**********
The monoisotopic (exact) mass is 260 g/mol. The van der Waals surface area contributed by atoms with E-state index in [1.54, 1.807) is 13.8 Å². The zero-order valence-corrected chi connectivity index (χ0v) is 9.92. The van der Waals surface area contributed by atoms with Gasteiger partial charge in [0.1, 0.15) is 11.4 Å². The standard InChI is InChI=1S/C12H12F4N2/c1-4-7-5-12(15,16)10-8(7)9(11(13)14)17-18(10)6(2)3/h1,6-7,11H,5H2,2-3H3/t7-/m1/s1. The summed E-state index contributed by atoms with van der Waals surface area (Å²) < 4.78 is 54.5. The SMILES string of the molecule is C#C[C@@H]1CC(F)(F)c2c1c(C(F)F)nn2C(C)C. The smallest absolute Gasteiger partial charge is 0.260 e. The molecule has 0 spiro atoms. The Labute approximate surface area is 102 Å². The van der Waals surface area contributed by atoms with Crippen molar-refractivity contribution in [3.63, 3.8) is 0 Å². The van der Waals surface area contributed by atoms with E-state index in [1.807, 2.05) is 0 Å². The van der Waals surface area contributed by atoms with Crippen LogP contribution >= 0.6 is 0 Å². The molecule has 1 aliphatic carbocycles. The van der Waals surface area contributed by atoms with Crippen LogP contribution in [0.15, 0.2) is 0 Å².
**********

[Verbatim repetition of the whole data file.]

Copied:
The monoisotopic (exact) mass is 260 g/mol. The van der Waals surface area contributed by atoms with E-state index in [1.54, 1.807) is 13.8 Å². The zero-order valence-corrected chi connectivity index (χ0v) is 9.92. The van der Waals surface area contributed by atoms with Gasteiger partial charge in [0.1, 0.15) is 11.4 Å². The standard InChI is InChI=1S/C12H12F4N2/c1-4-7-5-12(15,16)10-8(7)9(11(13)14)17-18(10)6(2)3/h1,6-7,11H,5H2,2-3H3/t7-/m1/s1. The summed E-state index contributed by atoms with van der Waals surface area (Å²) < 4.78 is 54.5. The SMILES string of the molecule is C#C[C@@H]1CC(F)(F)c2c1c(C(F)F)nn2C(C)C. The smallest absolute Gasteiger partial charge is 0.260 e. The molecule has 0 spiro atoms. The Labute approximate surface area is 102 Å². The van der Waals surface area contributed by atoms with Crippen molar-refractivity contribution in [3.63, 3.8) is 0 Å². The van der Waals surface area contributed by atoms with E-state index in [1.807, 2.05) is 0 Å². The van der Waals surface area contributed by atoms with Crippen LogP contribution >= 0.6 is 0 Å². The molecule has 1 aliphatic carbocycles. The van der Waals surface area contributed by atoms with Crippen LogP contribution in [0.15, 0.2) is 0 Å².